Tuesday, March 10, 2009
(Sorry to steal your thunder, Ariel, but I couldn't resist posting this!)
PLEASE click on the link above. It should take you to the YouTube version of a public service announcement from Americans For the Arts and other fine art-sponsoring organizations and foundations. My roommates Ariel, Rachel, and I saw this PSA on public TV after the BYU devotional and we LOVED IT! Not only is it absolutely hilarious, but they make a great mock up of normal cereal ads, and they actually got us to check out their website- now that's good marketing.
Now here comes the plug. As you may know, this semester nearly all of my classes are dedicated to my Nonprofit Management minor and I want to impart of some of my little tiny blobs of wisdom that I assume are floating around upstairs. First of all, nonprofit organizations operate on a foundation that is fundamentally different from organizations in the for-profit business world. Their bottom line is not revenue, it is lives touched. They work very hard in order to make their goods or services available to as many people as possible, but for this to happen, they need funding. Think about it, how could the Boys and Girls Club, for example, possibly be able to maintain their facilities, provide computers, sports equipment, and other materials to the kids they serve, as well as sponsor free events for families and pay their staff while still only charging a few dollars per year for kids to come and spend hours there everyday?! Unless you want to hugely jack up the annual fees for the kids, thereby making it so that many of them could not afford to go, it is NOT possible without outside funding. This includes funding from the government (which is justified because most nonprofits provide a public service that the government cannot but should, so the nonprofit sector is actually already doing the federal government a huge favor by working on behalf of the people in their place), corporate or foundation grants, and private donations.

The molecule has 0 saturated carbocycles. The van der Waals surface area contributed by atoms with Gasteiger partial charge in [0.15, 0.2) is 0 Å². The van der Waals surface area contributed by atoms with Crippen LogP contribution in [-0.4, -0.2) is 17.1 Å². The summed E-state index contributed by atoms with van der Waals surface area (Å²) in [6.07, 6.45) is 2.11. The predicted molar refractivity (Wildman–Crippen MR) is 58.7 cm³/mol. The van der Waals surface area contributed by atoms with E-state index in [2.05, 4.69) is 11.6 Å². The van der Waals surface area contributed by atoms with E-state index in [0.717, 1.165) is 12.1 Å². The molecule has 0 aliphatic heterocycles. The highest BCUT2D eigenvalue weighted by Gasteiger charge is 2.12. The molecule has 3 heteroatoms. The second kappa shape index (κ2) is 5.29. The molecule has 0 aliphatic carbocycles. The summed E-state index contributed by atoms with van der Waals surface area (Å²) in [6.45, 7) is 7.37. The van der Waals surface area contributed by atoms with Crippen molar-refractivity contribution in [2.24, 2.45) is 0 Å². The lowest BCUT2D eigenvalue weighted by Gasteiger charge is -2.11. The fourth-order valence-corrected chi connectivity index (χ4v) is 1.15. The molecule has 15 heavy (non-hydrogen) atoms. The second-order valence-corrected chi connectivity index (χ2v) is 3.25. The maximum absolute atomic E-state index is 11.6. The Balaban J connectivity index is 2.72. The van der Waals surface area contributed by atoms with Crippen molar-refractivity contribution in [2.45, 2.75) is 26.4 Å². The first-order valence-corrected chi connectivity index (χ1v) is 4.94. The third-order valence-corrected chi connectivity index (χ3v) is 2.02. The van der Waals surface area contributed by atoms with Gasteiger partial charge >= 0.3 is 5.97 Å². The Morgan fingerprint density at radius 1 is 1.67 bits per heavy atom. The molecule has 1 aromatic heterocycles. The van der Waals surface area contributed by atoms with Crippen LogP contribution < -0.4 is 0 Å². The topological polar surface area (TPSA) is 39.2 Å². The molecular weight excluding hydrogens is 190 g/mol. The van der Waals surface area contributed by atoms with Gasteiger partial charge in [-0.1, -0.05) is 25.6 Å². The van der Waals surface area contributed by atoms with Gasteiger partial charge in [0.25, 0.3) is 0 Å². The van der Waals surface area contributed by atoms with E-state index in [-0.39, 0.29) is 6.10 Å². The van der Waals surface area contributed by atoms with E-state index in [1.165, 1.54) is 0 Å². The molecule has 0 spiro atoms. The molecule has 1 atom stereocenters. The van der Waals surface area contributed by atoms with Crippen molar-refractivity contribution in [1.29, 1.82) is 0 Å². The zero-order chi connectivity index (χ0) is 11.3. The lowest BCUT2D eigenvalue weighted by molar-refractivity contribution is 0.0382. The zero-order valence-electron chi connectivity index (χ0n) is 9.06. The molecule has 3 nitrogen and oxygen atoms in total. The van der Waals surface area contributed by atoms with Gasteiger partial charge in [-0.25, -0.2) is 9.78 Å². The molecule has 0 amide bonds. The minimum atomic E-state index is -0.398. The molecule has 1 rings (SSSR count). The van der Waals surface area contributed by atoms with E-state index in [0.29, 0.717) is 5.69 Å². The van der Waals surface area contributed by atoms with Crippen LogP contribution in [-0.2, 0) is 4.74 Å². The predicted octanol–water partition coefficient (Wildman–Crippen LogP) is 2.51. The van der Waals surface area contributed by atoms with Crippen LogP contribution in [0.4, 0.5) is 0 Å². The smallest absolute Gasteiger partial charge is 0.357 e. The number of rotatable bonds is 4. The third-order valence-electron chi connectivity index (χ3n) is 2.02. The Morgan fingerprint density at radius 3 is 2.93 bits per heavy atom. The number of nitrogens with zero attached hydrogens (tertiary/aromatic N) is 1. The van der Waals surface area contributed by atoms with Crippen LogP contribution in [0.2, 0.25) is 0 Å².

Now, in case you are unaware, the economy is a bit iffy at the moment. And unfortunatley, this is really scaring the nonprofits who are expecting donations and grant monies (not to mention federal funding from our hurting government) to be on the huge decline. If this gets bad enough, many nonprofits will have to close their doors. The tragic truth is that they cannot give their public services without the necessary economic means. In this time of struggles, please do not forget your local and national nonprofits that have touched your life and that you feel should be helped to remain in existence. GM does not deserve your money for their bad business practices, but I think that Americans for the Arts, for one, does deserve to be sponsored for the good work that they do which may now be jeopardized because of the declining availability of grants.
I encourage you to think about who you can help and where you want to put your voice in the form of your donated dollars. Perhaps a local hospital that is a nonprofit or the Red Cross or a religious institution or maybe international education organizations or human rights groups. What do you care about and how do you show it? Maybe you cannot give your money, but you can give your time. I recently discussed how I appreciated President Obama's call for an increase in voluntarism. I still believe it. Make a difference and don't be afraid to give! Just bring a reusable water bottle with you instead of getting a drink from the vending machine everyday for one month and, bingo, there's 50 bucks for Amnesty International. In a time when money may be becoming tight, now is when we should be putting our money where our mouths are.
Posted by Linds at 2:22 PM